Pitchfork Reviews Ghostface/ BBNG - Sour Soul

Remy Danton

All Star
Dec 18, 2013

Once upon a time, the prospect of hearing Ghostface over moody live-band psychedelic soul held promise. Twelve Reasons to Die dropped less than two years ago, and Adrian Younge’s outsized 8mm splatter-flick gloom funk was fresh enough to make the record sound something like a comeback. Ghost’s storytelling had certainly been stronger in the past, but at least he was SPINNING his conceptual tales over murky, time-faded R&B-noir. After further collaborations with groups carrying Real Instruments, like the déjà vu of last year’s 36 Seasons, where Ghost teamed up with Brooklyn funk band the Revelations for another detail-scarce Tony Starks yarn, the novelty has worn off, and it’s easy to start asking whether Ghost still has it.

Toronto jazz-funk dons BADBADNOTGOOD are a good fit , ably replicating the kind of gritty ’70s pulp-paperback breaks Ghostface has long favored. But Sour Soul could have every musician who ever played with the J.B.’s backing him up and it still wouldn’t obscure the fact that he’s slacking on the mic. His voice is still his, and it’s difficult if not impossible for Ghostface to actually sound bored. But if you gravitated to DOOM team-up "Ray Gun" just because "Angels" was hot and still hold out hope that Swift & Changeable will see light of day, the disappointment will hit hard: "Back in black, it’s your local superhero from the hood/ Ironman Starks got the good/ Not that good good like Snoop/ I bulletproofed the coupe/ Polished up the suit and gathered the troops." He goes on to make a Matrix reference in the year 2015 and states "Ain’t a bird or a plane, it’s a ghost on the mic." A ghost of himself, maybe.

Ghostface gets outshone every time there’s a guest verse—a concentrated dose of DOOM wiseassedness on "Ray Gun"; Elzhi punchlining all over "Gunshowers"; Tree rasping with a thousand-yard stare on "Street Knowledge"; the continued lights-out rampage streak ofDanny Brown on "Six Degrees"—but the feeling that he can barely carry this record on the mic goes beyond that. His flair for narrative and knack for offbeat observational details are nearly gone; pop-culture punchlines land with a thud and play more like spot-the-reference jokes than evocative analogies—"my clan is Bravehearts, you move like Paul Blart" on the title cut is probably the most egregious example.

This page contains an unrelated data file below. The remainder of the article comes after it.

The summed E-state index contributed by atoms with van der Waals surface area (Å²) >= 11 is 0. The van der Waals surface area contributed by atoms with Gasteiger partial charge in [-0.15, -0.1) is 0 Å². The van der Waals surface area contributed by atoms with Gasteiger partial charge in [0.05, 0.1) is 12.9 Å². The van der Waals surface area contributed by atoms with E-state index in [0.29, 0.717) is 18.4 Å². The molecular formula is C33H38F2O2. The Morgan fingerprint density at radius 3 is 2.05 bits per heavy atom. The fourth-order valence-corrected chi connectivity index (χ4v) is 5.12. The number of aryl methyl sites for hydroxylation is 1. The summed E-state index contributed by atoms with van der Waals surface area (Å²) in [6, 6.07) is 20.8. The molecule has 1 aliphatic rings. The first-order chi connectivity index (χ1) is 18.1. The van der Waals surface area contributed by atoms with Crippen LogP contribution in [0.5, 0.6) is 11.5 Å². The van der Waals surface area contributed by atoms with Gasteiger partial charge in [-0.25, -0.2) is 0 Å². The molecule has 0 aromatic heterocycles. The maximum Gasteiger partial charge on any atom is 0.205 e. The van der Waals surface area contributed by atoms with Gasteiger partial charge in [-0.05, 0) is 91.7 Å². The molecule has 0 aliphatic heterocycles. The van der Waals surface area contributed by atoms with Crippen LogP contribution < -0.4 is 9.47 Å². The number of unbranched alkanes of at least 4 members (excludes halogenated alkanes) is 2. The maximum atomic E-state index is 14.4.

Ghostface still knows how to balance his most well-known facets: the bombastic comic-book hero, the ruthless criminal mastermind, and the independent philosophical thinker. Ghost working through these notions in such close quarters doesn’t really feel like a personality crisis; he’s always been equally convincing as a man dispensing advice on keeping your drug distribution efforts low-key and your spiritual mind on the right path a verse or two apart. Even if the language isn’t anywhere near as transporting as when Fishscale jumped from dope tales to love songs to underwater revelations, there are at least hidden dimensions under the all-too-matter-of-fact statements.

The lackluster lines are even more of a letdown given the strength of the music. BADBADNOTGOOD’s arrangements are the most immersive yet in this three-album run of live-band Ghostface. The core trio leans towards RZA’s old Morricone-via-Stax waypoints here and there, then warps them into something more enigmatic and heated—basslines and drums creep and skulk instead of just booming, string arrangements recall the late '60s heyday of David Axelrod turning the Wall of Sound into cresting liquid waves. The instrumental version of this album is going to make a lot of SoundCloud-bound demo-tapers lose their minds trying to get their turns in.

Make no mistake: The presence of BADBADNOTGOOD and some show-stealing guest verses are reason enough to face the prospect of Ghostface in second gear. There isn’t even that much to weather, what with the whole record being all of 33 minutes, with only nine tracks actually featuring a Ghostface verse. Both the scant material and under-inspired lyricism are symptoms of the same problem: a dearth of unexpected ideas from an MC once seemingly capable of endless ones. Ghost’s done worse, but he used to be so excitingly unpredictable. Now you pretty much know what you’re going to get.